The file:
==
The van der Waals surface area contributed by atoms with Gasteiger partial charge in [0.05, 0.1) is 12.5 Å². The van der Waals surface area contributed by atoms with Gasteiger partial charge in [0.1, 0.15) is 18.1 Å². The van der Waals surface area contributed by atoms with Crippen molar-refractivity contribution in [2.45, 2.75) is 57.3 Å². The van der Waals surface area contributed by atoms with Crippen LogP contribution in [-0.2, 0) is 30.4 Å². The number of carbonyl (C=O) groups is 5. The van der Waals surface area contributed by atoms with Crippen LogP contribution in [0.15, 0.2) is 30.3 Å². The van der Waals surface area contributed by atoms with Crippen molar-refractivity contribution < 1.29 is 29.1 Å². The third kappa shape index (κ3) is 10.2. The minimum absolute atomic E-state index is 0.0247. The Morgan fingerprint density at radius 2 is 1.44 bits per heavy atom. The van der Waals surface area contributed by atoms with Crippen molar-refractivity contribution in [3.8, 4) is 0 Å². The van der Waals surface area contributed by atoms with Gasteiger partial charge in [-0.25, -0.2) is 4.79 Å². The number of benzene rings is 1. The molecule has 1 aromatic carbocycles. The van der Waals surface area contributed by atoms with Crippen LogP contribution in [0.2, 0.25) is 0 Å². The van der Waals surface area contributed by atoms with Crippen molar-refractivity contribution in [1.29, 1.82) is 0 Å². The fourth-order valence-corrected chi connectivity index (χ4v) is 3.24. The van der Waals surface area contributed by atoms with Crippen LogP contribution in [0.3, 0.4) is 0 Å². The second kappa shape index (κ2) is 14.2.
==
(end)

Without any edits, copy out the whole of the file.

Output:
The van der Waals surface area contributed by atoms with Gasteiger partial charge in [0.05, 0.1) is 12.5 Å². The van der Waals surface area contributed by atoms with Gasteiger partial charge in [0.1, 0.15) is 18.1 Å². The van der Waals surface area contributed by atoms with Crippen molar-refractivity contribution in [2.45, 2.75) is 57.3 Å². The van der Waals surface area contributed by atoms with Crippen LogP contribution in [-0.2, 0) is 30.4 Å². The number of carbonyl (C=O) groups is 5. The van der Waals surface area contributed by atoms with Crippen LogP contribution in [0.15, 0.2) is 30.3 Å². The van der Waals surface area contributed by atoms with Crippen molar-refractivity contribution < 1.29 is 29.1 Å². The third kappa shape index (κ3) is 10.2. The minimum absolute atomic E-state index is 0.0247. The Morgan fingerprint density at radius 2 is 1.44 bits per heavy atom. The van der Waals surface area contributed by atoms with Crippen molar-refractivity contribution in [3.8, 4) is 0 Å². The van der Waals surface area contributed by atoms with Gasteiger partial charge in [-0.25, -0.2) is 4.79 Å². The number of benzene rings is 1. The molecule has 1 aromatic carbocycles. The van der Waals surface area contributed by atoms with Crippen LogP contribution in [0.2, 0.25) is 0 Å². The van der Waals surface area contributed by atoms with Crippen molar-refractivity contribution in [1.29, 1.82) is 0 Å². The fourth-order valence-corrected chi connectivity index (χ4v) is 3.24. The van der Waals surface area contributed by atoms with Crippen LogP contribution in [0.3, 0.4) is 0 Å². The second kappa shape index (κ2) is 14.2.